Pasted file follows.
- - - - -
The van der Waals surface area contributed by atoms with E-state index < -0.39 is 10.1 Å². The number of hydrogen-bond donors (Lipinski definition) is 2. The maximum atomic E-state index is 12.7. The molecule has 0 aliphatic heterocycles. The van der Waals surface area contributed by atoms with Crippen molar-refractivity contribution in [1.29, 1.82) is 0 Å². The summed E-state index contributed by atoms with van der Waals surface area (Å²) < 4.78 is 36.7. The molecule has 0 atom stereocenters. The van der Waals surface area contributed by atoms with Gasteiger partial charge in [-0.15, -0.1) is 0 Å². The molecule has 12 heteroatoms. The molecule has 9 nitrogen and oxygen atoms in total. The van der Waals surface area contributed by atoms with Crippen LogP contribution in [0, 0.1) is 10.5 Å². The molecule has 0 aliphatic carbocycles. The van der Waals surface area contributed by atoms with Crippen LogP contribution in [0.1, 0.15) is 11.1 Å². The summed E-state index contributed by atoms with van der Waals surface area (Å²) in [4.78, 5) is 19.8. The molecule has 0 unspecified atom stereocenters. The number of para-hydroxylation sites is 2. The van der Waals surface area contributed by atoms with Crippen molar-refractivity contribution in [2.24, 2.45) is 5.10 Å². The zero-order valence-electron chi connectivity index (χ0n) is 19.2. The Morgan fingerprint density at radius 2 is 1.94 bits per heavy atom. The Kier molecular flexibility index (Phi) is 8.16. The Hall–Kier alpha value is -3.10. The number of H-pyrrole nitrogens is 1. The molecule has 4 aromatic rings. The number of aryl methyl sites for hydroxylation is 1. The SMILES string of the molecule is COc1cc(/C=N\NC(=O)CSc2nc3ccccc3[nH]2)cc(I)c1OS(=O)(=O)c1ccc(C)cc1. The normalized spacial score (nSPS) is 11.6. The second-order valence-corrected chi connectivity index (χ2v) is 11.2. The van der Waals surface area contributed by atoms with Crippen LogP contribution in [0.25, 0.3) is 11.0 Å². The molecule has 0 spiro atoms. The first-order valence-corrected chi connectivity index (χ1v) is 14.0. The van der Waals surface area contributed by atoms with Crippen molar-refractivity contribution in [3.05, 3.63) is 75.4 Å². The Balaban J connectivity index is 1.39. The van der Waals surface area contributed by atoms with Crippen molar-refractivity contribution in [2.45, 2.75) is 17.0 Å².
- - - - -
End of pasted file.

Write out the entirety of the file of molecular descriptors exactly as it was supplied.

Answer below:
The van der Waals surface area contributed by atoms with E-state index < -0.39 is 10.1 Å². The number of hydrogen-bond donors (Lipinski definition) is 2. The maximum atomic E-state index is 12.7. The molecule has 0 aliphatic heterocycles. The van der Waals surface area contributed by atoms with Crippen molar-refractivity contribution in [1.29, 1.82) is 0 Å². The summed E-state index contributed by atoms with van der Waals surface area (Å²) < 4.78 is 36.7. The molecule has 0 atom stereocenters. The van der Waals surface area contributed by atoms with Gasteiger partial charge in [-0.15, -0.1) is 0 Å². The molecule has 12 heteroatoms. The molecule has 9 nitrogen and oxygen atoms in total. The van der Waals surface area contributed by atoms with Crippen LogP contribution in [0, 0.1) is 10.5 Å². The molecule has 0 aliphatic carbocycles. The van der Waals surface area contributed by atoms with Crippen LogP contribution in [0.1, 0.15) is 11.1 Å². The summed E-state index contributed by atoms with van der Waals surface area (Å²) in [4.78, 5) is 19.8. The molecule has 0 unspecified atom stereocenters. The number of para-hydroxylation sites is 2. The van der Waals surface area contributed by atoms with Crippen molar-refractivity contribution in [2.24, 2.45) is 5.10 Å². The zero-order valence-electron chi connectivity index (χ0n) is 19.2. The Morgan fingerprint density at radius 2 is 1.94 bits per heavy atom. The Kier molecular flexibility index (Phi) is 8.16. The Hall–Kier alpha value is -3.10. The number of H-pyrrole nitrogens is 1. The molecule has 4 aromatic rings. The number of aryl methyl sites for hydroxylation is 1. The SMILES string of the molecule is COc1cc(/C=N\NC(=O)CSc2nc3ccccc3[nH]2)cc(I)c1OS(=O)(=O)c1ccc(C)cc1. The normalized spacial score (nSPS) is 11.6. The second-order valence-corrected chi connectivity index (χ2v) is 11.2. The van der Waals surface area contributed by atoms with Crippen LogP contribution in [0.25, 0.3) is 11.0 Å². The molecule has 0 spiro atoms. The first-order valence-corrected chi connectivity index (χ1v) is 14.0. The van der Waals surface area contributed by atoms with Crippen molar-refractivity contribution in [3.05, 3.63) is 75.4 Å². The Balaban J connectivity index is 1.39. The van der Waals surface area contributed by atoms with Crippen molar-refractivity contribution in [2.45, 2.75) is 17.0 Å².